6 steps for creating community through design

6 steps for creating community through design

Hoyne Creative Director, Matt Barratt is passionate about creating active, healthy and magnetic places. His Italian heritage has left him with an enduring love of food, family and a deep connection to his local community. He brings this warmth and passion to every project he gets his hands on. While Matt has worked on projects all over the world, he is always driven by a belief that design thinking can deliver better experiences and unlock greater value for urban spaces. It has the power to bring people together, to rally behind a strong vision and foster cohesion that is socially and economically beneficial. Today, Matt covers six key steps he believes are vital for creating successful communities by design.


This is more than simply conducting a site visit for location context. When I start a project I always ask: “What are the experience gaps? What is the culture?”. This is where design thinking begins. You really need to get onto the street, underneath the surface and find out what makes a place tick. Visit the local cafe, better yet, go to the pub and speak to a true local. What role could we fulfil in the community?


Forget conventional demographic labels because they no longer apply. When you’re building a vision of the future it’s important to think about a group of people with a common mindset – a tribe. Tribes have shared values and rituals that often happen organically. So, once you’ve understood the experience gaps in your location, these become opportunities to facilitate new rituals. Demographic data will provide a foundation for potential groups but at Hoyne we identify the tribe by using an empathy map to understand personas. Then we compare their needs and wants to the experience gaps in the location. The group whose needs and wants best match the experience gaps we can fulfil is therefore our tribe.


Once you have a sense of the experience gaps and understand your tribe, it’s time to build the business case and articulate the vision. Explore that vision from several points of view and test it with your design and development consultants to ensure it has a unique position in the location as well as the social and commercial rigour. Like any good business plan, the vision needs to be documented. At Hoyne we document the place vision in a story and support it with key pillars or proof points to guide development. When you all understand why are doing something you will have a common cause to rally behind, one that unities and spurs you on to seek better outcomes.


Think people first, not buildings, and sew the seeds of community before construction through early activation. This is where you get to test out those rituals for your tribe. This is where you can see whether an experience gap is being fulfilled. It’s absolutely key if you want to create a sense of community from the get-go because it creates a magnet, drawing people into a place, making ‘anywhere’ into ‘somewhere’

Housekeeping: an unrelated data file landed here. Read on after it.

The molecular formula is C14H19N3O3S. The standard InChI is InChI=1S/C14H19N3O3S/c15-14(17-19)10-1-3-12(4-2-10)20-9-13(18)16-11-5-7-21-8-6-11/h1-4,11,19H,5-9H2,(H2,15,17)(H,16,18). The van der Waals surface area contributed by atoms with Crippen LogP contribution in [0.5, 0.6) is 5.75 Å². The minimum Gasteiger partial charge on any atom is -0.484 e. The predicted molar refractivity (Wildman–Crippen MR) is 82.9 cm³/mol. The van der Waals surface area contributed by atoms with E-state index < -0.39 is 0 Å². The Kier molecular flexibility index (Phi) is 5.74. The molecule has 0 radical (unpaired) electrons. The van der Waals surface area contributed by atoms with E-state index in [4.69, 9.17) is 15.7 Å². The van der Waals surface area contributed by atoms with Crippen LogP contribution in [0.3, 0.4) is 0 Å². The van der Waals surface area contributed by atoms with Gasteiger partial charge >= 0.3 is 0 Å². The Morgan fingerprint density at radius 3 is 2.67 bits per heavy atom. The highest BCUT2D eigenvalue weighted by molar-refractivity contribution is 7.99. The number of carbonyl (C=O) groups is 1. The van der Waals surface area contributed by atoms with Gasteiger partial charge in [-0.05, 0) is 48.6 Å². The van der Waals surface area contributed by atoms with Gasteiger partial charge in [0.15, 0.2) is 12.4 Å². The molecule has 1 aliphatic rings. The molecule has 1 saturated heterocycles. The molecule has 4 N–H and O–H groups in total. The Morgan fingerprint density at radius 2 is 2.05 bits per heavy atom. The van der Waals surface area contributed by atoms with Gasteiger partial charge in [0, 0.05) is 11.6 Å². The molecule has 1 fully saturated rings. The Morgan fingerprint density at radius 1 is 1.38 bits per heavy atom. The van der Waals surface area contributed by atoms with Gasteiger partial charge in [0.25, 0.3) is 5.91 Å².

Break down the stages of development into smaller stories to keep the community engaged. If the site is being activated early you will also allow yourself the flexibility to adapt and adjust product or features to respond to your community observations.  Think about it, if you have a development that is a masterplanned community, launching with many different stages over a period of five or 10 years, that is a long time to keep a tribe together. The way to maintain that engagement and keep development new and newsworthy is by using smaller stories, easily recalled, alongside staged development that responds to experience gaps.


Our project for Sydney Design Week, Play Pod, was a perfect demonstration of creating an engaging place. To make it truly magnetic, however, it must be curated to provide purpose and meaning. We observed that if Play Pod was going to be a successful destination as part of the festival program in a slightly isolated location, it had to be activated both day and night. We discovered Play Pod became a magnet for families and young people who otherwise might never have visited a Sydney Design Festival event – therefore bringing design to the people. This proves what I have always believed: in order to maintain community engagement in any place, you need an ongoing community manager or what I call a ‘chief curation officer’. They will be the one to ensure you keep building your tribe and building the culture of a place well after development is complete. Ultimately, where there is shared value, vital and culture, there is true community.

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